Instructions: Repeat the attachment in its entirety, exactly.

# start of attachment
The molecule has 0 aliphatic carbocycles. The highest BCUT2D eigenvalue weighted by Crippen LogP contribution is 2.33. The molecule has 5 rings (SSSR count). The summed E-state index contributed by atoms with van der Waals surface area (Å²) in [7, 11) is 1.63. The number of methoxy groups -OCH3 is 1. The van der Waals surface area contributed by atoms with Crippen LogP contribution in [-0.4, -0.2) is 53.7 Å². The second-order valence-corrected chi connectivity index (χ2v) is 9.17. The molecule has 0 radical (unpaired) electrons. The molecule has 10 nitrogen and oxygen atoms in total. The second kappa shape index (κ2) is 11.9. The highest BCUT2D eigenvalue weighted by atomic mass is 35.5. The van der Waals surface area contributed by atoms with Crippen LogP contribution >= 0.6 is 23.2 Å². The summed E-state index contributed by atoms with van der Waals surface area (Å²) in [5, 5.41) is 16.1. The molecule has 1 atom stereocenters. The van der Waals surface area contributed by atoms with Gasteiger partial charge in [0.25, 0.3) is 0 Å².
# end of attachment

The molecule has 0 aliphatic carbocycles. The highest BCUT2D eigenvalue weighted by Crippen LogP contribution is 2.33. The molecule has 5 rings (SSSR count). The summed E-state index contributed by atoms with van der Waals surface area (Å²) in [7, 11) is 1.63. The number of methoxy groups -OCH3 is 1. The van der Waals surface area contributed by atoms with Crippen LogP contribution in [-0.4, -0.2) is 53.7 Å². The second-order valence-corrected chi connectivity index (χ2v) is 9.17. The molecule has 0 radical (unpaired) electrons. The molecule has 10 nitrogen and oxygen atoms in total. The second kappa shape index (κ2) is 11.9. The highest BCUT2D eigenvalue weighted by atomic mass is 35.5. The van der Waals surface area contributed by atoms with Crippen LogP contribution >= 0.6 is 23.2 Å². The summed E-state index contributed by atoms with van der Waals surface area (Å²) in [5, 5.41) is 16.1. The molecule has 1 atom stereocenters. The van der Waals surface area contributed by atoms with Gasteiger partial charge in [0.25, 0.3) is 0 Å².